San Francisco: President Donald Trump suffered another setback on his embattled travel ban, with an appeals panel leaving in a place a lower-court ruling that forces the administration to accept people with grandparents, cousins and other relatives in the US.
Thursday’s decision by a three-judge panel of the San Francisco-based appeals court further frustrates the administration as it heads toward an 10 October showdown before the US Supreme Court over the broader legality of the president’s executive order temporarily barring travellers from six mostly Muslim nations.
The Ninth Circuit panel also said Trump was wrong in how he interpreted an earlier order by the high court affecting thousands of refugees seeking entry into the US.
“The Supreme Court has stepped in to correct these lower courts before, and we will now return to the Supreme Court to vindicate the executive branch’s duty to protect the nation," a Justice Department spokeswoman said in an email.
The Supreme Court on 26 June let the government enforce a limited travel ban, saying the US had to admit at least some close relatives though the court didn’t list all the relationships that qualified. The Trump administration then agreed to let people enter if they had a parent, spouse, fiance, child, sibling, son- or daughter-in-law, or a parent-in-law in the country.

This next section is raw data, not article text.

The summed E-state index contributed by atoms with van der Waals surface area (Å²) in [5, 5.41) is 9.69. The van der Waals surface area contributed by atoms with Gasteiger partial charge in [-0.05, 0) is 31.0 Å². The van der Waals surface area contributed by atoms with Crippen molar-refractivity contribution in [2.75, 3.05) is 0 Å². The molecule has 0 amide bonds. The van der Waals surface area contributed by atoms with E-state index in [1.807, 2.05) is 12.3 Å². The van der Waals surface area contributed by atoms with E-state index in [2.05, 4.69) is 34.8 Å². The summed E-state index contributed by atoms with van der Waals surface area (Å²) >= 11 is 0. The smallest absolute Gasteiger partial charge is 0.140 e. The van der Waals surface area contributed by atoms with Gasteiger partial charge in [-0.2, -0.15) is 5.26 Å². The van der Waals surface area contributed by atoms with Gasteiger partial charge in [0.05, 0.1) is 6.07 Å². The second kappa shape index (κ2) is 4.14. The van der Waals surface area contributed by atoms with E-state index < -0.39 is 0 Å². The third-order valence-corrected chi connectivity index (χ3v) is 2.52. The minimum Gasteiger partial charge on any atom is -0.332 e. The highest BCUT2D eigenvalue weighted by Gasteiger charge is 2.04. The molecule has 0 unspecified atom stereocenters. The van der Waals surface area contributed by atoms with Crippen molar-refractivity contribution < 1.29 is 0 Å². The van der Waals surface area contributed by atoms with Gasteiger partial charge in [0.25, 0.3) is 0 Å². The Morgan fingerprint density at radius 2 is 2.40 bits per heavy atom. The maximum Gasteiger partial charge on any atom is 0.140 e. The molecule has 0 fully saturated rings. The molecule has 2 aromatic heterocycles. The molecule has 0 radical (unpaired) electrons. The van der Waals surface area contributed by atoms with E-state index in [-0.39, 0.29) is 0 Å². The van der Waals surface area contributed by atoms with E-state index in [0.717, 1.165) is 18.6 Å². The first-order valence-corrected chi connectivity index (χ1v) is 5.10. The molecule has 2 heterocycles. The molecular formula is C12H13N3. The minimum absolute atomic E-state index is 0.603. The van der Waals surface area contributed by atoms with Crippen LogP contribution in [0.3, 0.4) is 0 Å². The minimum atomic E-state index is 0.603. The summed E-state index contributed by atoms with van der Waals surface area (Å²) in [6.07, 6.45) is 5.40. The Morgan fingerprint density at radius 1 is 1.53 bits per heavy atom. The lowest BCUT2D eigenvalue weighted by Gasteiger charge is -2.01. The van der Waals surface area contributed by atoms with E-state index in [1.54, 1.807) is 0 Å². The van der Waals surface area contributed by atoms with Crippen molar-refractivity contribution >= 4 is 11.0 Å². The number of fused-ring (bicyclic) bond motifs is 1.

One of the travel ban’s challengers, Hawaii attorney general Doug Chin, contended the criteria for close relatives was too restrictive. He argued that people with grandparents, cousins and aunts and uncles in the US qualify as having “bona fide" connections and should be excluded from the ban on travellers from Iran, Libya, Somalia, Sudan, Syria and Yemen.
Chin also challenged Trump’s interpretation of the Supreme Court order as giving him authority to exclude refugees even if a resettlement agency had promised that it would provide basic services for them.
The refugee suspension was expected to affect thousands of people covered by what are known as “assurances," formal promises by resettlement agencies to provide housing and other necessities. Advocates say those people have been thoroughly vetted and don’t pose a national security threat.
The Ninth Circuit judges said in Thursday’s ruling that the Honolulu federal judge who sided with Chin was right on both counts.
“The district court carefully and correctly balanced the hardships and the equitable considerations as directed by the Supreme Court," the panel wrote.
Chin said the appeals court ruling “keeps families together."
“It gives vetted refugees a second chance," he said in a statement. “The Trump administration keeps taking actions with no legal basis. We will keep fighting back."
Trump’s 6 March executive order said the 90-day travel ban and 120-day refugee ban would give officials time to assess US vetting procedures and would address an “unacceptably high" risk that terrorists could slip into the country. Lower courts had blocked the ban, saying Trump overstepped his authority and unconstitutionally targeted Muslims. Bloomberg